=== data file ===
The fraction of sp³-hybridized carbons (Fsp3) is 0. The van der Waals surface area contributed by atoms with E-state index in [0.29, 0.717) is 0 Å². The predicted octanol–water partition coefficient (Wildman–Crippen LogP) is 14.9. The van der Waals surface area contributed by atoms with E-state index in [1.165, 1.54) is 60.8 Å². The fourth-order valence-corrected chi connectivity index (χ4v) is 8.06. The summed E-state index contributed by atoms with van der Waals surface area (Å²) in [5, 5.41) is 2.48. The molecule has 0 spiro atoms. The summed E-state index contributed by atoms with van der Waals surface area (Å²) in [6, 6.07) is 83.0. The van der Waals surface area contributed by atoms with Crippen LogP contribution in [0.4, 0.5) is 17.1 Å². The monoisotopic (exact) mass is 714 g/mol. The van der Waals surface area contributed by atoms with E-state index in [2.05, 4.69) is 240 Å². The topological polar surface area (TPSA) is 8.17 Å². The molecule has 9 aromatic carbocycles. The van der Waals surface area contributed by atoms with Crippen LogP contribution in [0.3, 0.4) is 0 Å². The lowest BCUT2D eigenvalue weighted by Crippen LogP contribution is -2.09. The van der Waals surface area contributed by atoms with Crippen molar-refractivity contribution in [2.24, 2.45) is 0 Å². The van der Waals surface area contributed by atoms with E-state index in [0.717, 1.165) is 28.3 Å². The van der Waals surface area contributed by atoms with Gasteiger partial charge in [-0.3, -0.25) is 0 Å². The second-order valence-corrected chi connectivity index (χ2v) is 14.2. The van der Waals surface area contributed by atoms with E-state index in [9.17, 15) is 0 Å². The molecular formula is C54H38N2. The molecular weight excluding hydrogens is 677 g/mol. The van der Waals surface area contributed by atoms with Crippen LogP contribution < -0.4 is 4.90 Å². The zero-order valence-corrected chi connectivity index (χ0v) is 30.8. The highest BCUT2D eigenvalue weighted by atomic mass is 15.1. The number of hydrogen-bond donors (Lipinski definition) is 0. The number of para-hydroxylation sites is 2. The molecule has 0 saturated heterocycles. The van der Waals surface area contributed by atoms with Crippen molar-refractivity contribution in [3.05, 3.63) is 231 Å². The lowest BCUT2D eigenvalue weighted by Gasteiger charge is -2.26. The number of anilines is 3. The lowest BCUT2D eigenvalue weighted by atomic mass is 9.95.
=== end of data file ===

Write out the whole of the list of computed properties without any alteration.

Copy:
The fraction of sp³-hybridized carbons (Fsp3) is 0. The van der Waals surface area contributed by atoms with E-state index in [0.29, 0.717) is 0 Å². The predicted octanol–water partition coefficient (Wildman–Crippen LogP) is 14.9. The van der Waals surface area contributed by atoms with E-state index in [1.165, 1.54) is 60.8 Å². The fourth-order valence-corrected chi connectivity index (χ4v) is 8.06. The summed E-state index contributed by atoms with van der Waals surface area (Å²) in [5, 5.41) is 2.48. The molecule has 0 spiro atoms. The summed E-state index contributed by atoms with van der Waals surface area (Å²) in [6, 6.07) is 83.0. The van der Waals surface area contributed by atoms with Crippen LogP contribution in [0.4, 0.5) is 17.1 Å². The monoisotopic (exact) mass is 714 g/mol. The van der Waals surface area contributed by atoms with E-state index in [2.05, 4.69) is 240 Å². The topological polar surface area (TPSA) is 8.17 Å². The molecule has 9 aromatic carbocycles. The van der Waals surface area contributed by atoms with Crippen LogP contribution in [0.3, 0.4) is 0 Å². The lowest BCUT2D eigenvalue weighted by Crippen LogP contribution is -2.09. The van der Waals surface area contributed by atoms with Crippen molar-refractivity contribution in [2.24, 2.45) is 0 Å². The van der Waals surface area contributed by atoms with E-state index in [0.717, 1.165) is 28.3 Å². The van der Waals surface area contributed by atoms with Gasteiger partial charge in [-0.3, -0.25) is 0 Å². The second-order valence-corrected chi connectivity index (χ2v) is 14.2. The van der Waals surface area contributed by atoms with E-state index in [9.17, 15) is 0 Å². The molecular formula is C54H38N2. The molecular weight excluding hydrogens is 677 g/mol. The van der Waals surface area contributed by atoms with Crippen LogP contribution < -0.4 is 4.90 Å². The zero-order valence-corrected chi connectivity index (χ0v) is 30.8. The highest BCUT2D eigenvalue weighted by atomic mass is 15.1. The number of hydrogen-bond donors (Lipinski definition) is 0. The number of para-hydroxylation sites is 2. The molecule has 0 saturated heterocycles. The van der Waals surface area contributed by atoms with Crippen molar-refractivity contribution in [3.05, 3.63) is 231 Å². The lowest BCUT2D eigenvalue weighted by Gasteiger charge is -2.26. The number of anilines is 3. The lowest BCUT2D eigenvalue weighted by atomic mass is 9.95.